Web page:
I see a trend in my thinking right now. So, I’m just gonna go with it.


Merriam Websters says; Validation : an act, process, or instance of validatingespecially: the determination of the degree of validity of a measuring device

I love the in-humanness of Websters. It’s always cut and dry in the definitions of English terminology. Unfortunately, it’s lacking in HUMAN understanding. I’ll do my best to fill in the gaps..

Validation: The act of understanding and accepting one’s own or others’ deep emotional well-being. The process where-by a person is able to deal with and accept their own emotions caused by grief, mistreatment or abuse. To validate another’s emotions, means to allow them safe-haven when needed and keep from laying blame on the offended party. Recognizing that there are REASONS for bad behavior, allowing for the core of the problem to be safely expressed. 

I know that doesn’t quite do it, so please feel free to list what your own personal definitions of validation, are.

If a child is misbehaving or throwing temper tantrums, this should not be allowed! They need to understand what respect is for others, and that included outrageous expressions whether in public or in the private home. This brings an imbalance between the roll of parent and child, by which the child gains authority over the parents, eventually, and not the other way around. Teaching self-respect and self-expression in non-violent ways, is important. You can validate a child without allowing for violent outbursts or screaming at you. That said…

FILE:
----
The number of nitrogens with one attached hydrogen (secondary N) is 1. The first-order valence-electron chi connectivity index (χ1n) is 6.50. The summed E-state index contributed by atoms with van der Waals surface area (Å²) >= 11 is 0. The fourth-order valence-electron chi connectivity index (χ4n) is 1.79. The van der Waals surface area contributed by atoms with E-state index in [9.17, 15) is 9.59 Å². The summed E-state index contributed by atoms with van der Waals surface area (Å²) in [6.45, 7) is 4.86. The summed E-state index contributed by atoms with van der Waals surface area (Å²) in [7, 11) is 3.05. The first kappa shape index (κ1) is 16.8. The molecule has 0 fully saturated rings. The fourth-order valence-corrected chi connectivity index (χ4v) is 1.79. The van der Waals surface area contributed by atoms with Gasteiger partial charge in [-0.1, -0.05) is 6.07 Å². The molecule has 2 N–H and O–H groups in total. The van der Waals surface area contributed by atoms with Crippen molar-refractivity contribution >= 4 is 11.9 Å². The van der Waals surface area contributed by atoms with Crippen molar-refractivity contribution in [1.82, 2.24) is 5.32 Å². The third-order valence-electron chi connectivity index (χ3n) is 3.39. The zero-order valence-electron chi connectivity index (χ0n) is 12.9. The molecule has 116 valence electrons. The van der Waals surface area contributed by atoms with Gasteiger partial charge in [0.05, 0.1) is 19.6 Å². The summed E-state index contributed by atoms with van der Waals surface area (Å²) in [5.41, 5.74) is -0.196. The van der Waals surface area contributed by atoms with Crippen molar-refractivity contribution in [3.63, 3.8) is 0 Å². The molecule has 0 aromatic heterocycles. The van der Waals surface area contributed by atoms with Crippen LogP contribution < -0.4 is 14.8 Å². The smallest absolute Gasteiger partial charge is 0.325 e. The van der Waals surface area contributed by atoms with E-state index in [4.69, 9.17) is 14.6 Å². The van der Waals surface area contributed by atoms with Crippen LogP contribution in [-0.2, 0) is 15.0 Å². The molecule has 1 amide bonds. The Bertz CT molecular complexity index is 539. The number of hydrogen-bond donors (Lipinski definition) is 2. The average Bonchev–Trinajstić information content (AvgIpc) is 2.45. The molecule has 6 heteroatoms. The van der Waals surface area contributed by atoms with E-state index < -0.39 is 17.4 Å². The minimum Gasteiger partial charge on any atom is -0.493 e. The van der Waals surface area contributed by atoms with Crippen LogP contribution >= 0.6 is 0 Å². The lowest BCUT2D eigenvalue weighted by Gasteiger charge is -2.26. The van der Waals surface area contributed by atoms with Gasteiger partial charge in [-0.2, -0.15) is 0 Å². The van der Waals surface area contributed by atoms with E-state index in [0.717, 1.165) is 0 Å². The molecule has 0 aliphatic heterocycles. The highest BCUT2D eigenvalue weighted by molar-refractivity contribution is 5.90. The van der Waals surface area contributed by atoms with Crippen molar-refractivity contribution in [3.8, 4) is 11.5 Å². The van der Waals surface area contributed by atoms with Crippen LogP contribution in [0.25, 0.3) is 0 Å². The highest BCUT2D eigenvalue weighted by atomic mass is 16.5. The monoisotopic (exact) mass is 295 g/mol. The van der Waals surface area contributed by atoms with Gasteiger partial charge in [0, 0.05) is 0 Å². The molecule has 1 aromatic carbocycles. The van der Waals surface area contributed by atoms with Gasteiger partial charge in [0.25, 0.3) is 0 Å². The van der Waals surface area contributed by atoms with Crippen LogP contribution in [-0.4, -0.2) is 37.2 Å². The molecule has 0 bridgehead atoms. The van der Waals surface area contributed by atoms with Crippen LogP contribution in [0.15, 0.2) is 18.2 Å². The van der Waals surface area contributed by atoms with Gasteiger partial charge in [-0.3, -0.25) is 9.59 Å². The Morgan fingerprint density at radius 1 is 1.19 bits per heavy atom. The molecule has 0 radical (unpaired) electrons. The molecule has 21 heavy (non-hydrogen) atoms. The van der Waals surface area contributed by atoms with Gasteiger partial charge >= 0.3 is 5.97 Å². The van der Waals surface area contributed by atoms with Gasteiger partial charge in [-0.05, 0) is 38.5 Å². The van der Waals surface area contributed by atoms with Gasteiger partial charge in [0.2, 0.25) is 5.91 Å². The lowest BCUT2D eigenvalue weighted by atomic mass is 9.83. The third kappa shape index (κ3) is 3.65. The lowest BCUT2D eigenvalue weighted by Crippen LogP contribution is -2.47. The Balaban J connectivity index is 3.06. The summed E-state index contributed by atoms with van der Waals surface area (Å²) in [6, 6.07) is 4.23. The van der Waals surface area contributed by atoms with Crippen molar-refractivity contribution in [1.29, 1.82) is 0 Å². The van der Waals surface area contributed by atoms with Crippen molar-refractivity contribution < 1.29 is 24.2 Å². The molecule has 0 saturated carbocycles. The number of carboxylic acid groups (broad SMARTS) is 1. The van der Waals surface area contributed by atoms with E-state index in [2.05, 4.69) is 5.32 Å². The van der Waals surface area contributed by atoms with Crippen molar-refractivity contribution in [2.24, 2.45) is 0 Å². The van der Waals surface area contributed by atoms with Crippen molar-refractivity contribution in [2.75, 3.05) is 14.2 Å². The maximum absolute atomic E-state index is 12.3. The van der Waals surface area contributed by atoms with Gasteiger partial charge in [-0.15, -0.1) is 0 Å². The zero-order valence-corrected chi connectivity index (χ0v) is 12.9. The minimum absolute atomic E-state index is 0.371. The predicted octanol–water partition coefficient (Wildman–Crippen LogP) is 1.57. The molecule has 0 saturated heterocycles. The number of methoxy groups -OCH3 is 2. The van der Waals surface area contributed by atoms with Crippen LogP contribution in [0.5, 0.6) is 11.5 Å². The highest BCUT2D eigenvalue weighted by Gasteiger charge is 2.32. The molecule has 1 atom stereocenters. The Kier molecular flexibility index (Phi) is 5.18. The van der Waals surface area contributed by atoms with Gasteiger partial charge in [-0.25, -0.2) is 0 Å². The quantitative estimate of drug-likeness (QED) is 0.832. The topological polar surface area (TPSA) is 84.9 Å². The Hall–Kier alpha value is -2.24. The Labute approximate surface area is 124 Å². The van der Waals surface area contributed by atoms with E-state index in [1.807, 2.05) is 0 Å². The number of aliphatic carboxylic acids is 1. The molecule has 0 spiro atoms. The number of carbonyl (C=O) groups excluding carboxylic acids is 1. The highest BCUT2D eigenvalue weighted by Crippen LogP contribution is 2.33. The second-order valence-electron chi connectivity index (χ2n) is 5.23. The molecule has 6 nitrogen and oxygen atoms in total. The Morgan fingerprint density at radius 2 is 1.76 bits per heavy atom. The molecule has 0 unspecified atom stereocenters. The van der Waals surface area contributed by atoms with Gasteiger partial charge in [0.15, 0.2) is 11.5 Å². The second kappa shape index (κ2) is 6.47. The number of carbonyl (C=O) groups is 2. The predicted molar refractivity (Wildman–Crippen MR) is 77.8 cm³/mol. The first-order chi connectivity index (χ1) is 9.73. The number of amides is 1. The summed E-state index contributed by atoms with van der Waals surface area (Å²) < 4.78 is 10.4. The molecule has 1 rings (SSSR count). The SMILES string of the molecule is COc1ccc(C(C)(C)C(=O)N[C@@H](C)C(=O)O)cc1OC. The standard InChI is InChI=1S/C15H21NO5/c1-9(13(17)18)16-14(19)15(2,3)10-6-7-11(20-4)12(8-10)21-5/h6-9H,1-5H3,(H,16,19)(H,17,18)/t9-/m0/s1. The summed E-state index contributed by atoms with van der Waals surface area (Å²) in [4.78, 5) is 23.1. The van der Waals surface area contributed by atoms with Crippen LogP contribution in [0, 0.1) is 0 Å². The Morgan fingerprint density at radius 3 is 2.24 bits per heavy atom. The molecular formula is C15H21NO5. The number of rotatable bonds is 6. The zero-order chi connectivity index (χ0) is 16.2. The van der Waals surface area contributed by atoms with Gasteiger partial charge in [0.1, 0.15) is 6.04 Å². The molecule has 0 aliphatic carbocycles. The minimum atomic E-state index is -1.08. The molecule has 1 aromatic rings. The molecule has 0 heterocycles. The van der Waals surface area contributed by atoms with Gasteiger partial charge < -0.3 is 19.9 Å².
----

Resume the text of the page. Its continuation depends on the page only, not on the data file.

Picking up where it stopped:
It’s important for young children to be validated. In my previous post “Perfect”, I outlined some abuses I went through as a child. The one thing that echos throughout the entire post is the LACK of VALIDATION, and it’s effects on the rest of my life. To invalidate a child’s emotions or blame them for any abuse done TO them, creates such hell for even the young child. They learn, early on, that they don’t matter in this life. To a young child, this creates inner turmoil that their young minds can’t understand. Life is supposed to be safe with their parents, not threatening or even dangerous. The effects can go a couple of directions:

1) The child learns to be silent, allowing for abuse to befall them, because they feel there’s nowhere to turn for help. The abuser is the one that matters, to the young (or older) child. Or,

2) The child resorts to violent outbursts and acting out, in order to be validated.

In both instances, there is much anger in the child.

In the first example, that anger is directed INWARDLY at themselves, without fully understanding why. In the second example, the anger is directed at EVERYONE in and around them. It’s the only way they can be heard. Even with violent outbursts causing the child to be reprimanded and punished, they still act out, violently. It’s the only way they can express the grief and anger they have, inside. Understand, however, there is anger being directed INWARDLY, in both examples.